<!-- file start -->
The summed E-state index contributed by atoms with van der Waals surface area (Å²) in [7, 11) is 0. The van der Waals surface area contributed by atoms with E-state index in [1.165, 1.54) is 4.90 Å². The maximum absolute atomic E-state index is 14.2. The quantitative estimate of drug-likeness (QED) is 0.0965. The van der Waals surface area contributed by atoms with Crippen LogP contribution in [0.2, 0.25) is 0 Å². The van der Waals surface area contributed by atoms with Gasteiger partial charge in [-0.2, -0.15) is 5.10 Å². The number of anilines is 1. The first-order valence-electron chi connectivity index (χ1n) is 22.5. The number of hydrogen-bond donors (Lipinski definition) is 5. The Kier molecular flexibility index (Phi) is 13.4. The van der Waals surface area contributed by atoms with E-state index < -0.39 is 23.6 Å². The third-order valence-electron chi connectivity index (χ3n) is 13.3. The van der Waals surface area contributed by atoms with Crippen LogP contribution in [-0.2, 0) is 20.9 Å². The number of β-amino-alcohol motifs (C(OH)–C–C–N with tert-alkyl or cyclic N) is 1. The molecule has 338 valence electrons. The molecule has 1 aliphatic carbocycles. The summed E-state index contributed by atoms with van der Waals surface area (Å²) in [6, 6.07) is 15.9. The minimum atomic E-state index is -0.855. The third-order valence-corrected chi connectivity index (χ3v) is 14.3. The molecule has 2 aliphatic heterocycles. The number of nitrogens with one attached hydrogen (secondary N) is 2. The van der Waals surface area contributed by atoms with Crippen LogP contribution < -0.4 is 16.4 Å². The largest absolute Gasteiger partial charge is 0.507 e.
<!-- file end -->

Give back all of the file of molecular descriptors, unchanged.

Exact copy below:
The summed E-state index contributed by atoms with van der Waals surface area (Å²) in [7, 11) is 0. The van der Waals surface area contributed by atoms with E-state index in [1.165, 1.54) is 4.90 Å². The maximum absolute atomic E-state index is 14.2. The quantitative estimate of drug-likeness (QED) is 0.0965. The van der Waals surface area contributed by atoms with Crippen LogP contribution in [0.2, 0.25) is 0 Å². The van der Waals surface area contributed by atoms with Gasteiger partial charge in [-0.2, -0.15) is 5.10 Å². The number of anilines is 1. The first-order valence-electron chi connectivity index (χ1n) is 22.5. The number of hydrogen-bond donors (Lipinski definition) is 5. The Kier molecular flexibility index (Phi) is 13.4. The van der Waals surface area contributed by atoms with E-state index < -0.39 is 23.6 Å². The third-order valence-electron chi connectivity index (χ3n) is 13.3. The van der Waals surface area contributed by atoms with Crippen LogP contribution in [-0.2, 0) is 20.9 Å². The number of β-amino-alcohol motifs (C(OH)–C–C–N with tert-alkyl or cyclic N) is 1. The molecule has 338 valence electrons. The molecule has 1 aliphatic carbocycles. The summed E-state index contributed by atoms with van der Waals surface area (Å²) in [6, 6.07) is 15.9. The minimum atomic E-state index is -0.855. The third-order valence-corrected chi connectivity index (χ3v) is 14.3. The molecule has 2 aliphatic heterocycles. The number of nitrogens with one attached hydrogen (secondary N) is 2. The van der Waals surface area contributed by atoms with Crippen LogP contribution < -0.4 is 16.4 Å². The largest absolute Gasteiger partial charge is 0.507 e.